asked to assess current federal agency policies with regard to ARIF and to express the primary federal policy issue faced by their field.
In total, the committee received seven responses. All the respondents wrote generously about their fields and their needs. Because of the number of responses and desire for confidentiality, some responses are not included in this summary.
This section provides the responses from professional societies regarding current ARIF examples in their field:
“Experimental instrumentation in this price range currently reside primarily at the national laboratories (LANL, LLNL, LBL, ORNL, PNNL, BNL, FNL, ANL, INEL, SNL, etc.) and include what might be termed ‘big science,’ that is, instrumental approaches that are not possible at independent research institutions. Critical instrumentation in this price range for chemical physics research include (but are not limited to):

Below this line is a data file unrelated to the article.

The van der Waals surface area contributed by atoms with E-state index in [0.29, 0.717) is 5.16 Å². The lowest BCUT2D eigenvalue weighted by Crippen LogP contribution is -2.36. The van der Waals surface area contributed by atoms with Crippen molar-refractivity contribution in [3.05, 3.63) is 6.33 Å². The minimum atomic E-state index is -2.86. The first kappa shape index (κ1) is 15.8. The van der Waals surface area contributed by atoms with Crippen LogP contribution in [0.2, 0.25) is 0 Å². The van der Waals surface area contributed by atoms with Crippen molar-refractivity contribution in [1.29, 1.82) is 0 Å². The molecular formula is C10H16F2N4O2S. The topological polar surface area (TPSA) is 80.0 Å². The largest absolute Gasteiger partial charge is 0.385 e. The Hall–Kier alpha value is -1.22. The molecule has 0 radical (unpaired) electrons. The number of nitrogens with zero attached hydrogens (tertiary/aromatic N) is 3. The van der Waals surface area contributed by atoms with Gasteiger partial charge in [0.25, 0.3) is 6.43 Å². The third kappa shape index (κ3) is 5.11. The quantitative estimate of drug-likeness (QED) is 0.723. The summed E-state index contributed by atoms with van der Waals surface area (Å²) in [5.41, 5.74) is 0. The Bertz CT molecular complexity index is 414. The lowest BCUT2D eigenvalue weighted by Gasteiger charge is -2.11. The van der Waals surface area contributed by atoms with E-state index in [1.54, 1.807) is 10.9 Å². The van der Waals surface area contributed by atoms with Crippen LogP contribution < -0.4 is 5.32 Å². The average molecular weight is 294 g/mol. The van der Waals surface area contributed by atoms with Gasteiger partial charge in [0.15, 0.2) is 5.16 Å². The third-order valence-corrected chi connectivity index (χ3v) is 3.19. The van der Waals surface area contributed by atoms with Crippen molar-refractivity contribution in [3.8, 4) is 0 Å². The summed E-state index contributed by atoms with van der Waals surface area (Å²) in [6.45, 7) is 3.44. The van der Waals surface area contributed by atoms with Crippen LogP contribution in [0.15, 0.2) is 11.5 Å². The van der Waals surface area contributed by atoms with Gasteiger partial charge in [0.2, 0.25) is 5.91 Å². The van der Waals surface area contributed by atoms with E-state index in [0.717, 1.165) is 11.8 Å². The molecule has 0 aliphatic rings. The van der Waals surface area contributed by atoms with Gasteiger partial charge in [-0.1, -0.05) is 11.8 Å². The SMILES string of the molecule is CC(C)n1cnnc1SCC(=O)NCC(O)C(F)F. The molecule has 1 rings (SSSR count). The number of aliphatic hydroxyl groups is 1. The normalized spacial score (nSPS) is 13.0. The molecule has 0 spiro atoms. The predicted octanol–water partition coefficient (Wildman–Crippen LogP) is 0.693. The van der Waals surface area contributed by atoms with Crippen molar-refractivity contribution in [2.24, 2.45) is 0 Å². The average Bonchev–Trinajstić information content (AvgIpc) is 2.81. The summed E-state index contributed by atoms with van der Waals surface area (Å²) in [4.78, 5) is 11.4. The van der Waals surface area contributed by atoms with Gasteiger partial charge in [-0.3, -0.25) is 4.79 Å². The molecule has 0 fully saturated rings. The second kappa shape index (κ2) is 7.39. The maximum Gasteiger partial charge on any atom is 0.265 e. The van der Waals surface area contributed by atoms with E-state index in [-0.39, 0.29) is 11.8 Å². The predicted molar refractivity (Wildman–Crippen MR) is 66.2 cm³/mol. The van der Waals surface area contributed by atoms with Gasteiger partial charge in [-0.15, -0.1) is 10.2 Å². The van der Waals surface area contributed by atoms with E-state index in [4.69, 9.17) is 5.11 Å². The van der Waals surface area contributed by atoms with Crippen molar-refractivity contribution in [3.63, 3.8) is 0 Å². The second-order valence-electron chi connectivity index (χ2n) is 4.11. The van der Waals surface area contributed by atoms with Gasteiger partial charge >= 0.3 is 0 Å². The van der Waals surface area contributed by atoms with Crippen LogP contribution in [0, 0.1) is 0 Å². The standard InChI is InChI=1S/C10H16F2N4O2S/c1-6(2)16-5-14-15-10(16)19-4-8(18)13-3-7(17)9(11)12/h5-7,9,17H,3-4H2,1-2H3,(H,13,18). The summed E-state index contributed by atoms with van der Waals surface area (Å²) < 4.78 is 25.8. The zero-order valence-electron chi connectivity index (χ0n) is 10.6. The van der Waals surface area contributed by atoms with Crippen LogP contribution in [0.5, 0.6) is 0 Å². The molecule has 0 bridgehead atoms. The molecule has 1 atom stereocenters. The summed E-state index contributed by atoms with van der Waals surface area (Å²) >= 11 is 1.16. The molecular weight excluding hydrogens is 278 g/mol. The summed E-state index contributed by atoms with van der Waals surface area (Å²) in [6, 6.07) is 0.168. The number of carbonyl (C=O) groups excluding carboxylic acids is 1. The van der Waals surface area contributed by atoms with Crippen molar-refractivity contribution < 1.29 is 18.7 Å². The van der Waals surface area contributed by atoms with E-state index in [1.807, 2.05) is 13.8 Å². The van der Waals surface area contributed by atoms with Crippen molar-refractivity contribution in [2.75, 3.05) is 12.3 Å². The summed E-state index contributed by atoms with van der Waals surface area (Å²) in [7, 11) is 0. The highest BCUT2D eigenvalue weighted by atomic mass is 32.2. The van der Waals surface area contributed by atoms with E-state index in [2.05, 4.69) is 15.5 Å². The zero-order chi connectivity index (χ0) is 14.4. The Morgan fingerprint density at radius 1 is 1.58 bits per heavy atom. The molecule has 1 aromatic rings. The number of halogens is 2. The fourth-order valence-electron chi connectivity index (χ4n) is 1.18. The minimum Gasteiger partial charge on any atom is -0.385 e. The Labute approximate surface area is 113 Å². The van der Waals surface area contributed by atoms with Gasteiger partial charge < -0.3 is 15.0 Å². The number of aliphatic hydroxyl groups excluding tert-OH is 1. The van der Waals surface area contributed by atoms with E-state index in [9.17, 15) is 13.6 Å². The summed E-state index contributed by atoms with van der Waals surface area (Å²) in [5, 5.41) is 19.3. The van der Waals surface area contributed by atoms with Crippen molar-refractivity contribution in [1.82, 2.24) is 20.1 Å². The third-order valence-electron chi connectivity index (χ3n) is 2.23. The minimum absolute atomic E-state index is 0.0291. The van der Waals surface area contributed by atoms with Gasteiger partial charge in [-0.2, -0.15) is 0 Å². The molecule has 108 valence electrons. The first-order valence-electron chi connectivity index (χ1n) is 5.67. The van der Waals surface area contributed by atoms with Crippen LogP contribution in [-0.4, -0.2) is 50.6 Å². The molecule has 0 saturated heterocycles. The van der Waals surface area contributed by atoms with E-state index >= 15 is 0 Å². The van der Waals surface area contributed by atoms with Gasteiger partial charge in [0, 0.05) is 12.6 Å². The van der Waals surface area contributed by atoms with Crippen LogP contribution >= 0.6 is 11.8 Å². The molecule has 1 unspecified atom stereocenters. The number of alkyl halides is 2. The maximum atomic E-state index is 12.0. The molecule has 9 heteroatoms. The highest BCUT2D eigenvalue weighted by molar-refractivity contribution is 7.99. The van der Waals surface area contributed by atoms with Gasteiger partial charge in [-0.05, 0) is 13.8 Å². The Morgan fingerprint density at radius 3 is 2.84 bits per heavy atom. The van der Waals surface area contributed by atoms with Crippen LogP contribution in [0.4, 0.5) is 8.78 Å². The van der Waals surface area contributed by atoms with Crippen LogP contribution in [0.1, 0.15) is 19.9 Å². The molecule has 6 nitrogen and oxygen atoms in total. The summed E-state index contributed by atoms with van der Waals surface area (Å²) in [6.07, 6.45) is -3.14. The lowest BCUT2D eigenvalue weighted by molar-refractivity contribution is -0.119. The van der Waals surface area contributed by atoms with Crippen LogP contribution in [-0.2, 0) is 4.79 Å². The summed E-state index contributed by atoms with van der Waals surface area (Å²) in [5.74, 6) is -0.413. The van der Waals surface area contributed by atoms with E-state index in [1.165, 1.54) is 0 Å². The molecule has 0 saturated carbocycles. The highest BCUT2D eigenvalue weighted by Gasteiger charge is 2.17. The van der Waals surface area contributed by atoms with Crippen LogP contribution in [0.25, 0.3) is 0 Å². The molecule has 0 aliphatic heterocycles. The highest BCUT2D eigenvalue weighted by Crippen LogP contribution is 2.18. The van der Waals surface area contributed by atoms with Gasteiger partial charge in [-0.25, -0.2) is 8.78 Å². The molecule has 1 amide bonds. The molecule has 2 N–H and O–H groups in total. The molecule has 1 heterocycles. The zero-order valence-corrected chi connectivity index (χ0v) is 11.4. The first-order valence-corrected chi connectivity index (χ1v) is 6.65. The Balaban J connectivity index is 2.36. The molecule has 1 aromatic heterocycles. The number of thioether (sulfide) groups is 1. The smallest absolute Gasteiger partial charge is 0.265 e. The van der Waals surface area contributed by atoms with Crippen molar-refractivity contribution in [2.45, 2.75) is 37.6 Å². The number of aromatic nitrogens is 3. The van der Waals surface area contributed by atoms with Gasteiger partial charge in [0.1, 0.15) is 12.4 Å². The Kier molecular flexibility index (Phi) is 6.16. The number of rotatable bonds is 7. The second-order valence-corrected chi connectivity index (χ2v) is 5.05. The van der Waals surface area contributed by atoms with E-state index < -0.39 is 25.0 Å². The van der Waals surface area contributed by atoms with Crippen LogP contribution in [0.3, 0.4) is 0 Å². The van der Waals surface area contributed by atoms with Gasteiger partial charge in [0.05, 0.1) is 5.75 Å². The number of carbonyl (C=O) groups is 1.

Neutron scattering techniques/spectrometers—neutron diffraction, small angle neutron scattering, quasielastic neutron scattering, neutron reflectometry.
Synchrotron radiation techniques/spectrometers—EUV/x-ray spectroscopy, x-ray diffraction, time-resolved high-energy experiments.
High-field NMR spectrometers—pulsed field gradient, two-dimensional.
Tunneling electron microscopes—in situ capabilities with aberration correction to follow the dynamics of nanoscale systems in real time.
Elaborate state-of-the-art laser systems including facilities for studies of attosecond pulses.
The utility of these resources is becoming more apparent to the research community, and the need for access to them is growing. For example, synchrotron radiation sources are now oversubscribed by users [see, e.g., B. Crasemann, Synchrotron radiation in atomic physics, Can J. Phys. 76:251-272 (1998)]. High-performance computing architectures also play a major role in chemical physics research, and the availability of this type of computation resources is always very limited. At the lower end of this price range, cluster computers also play an important role. Currently, the options are either large computer systems at national supercomputing facilities or relatively small private clusters. The number of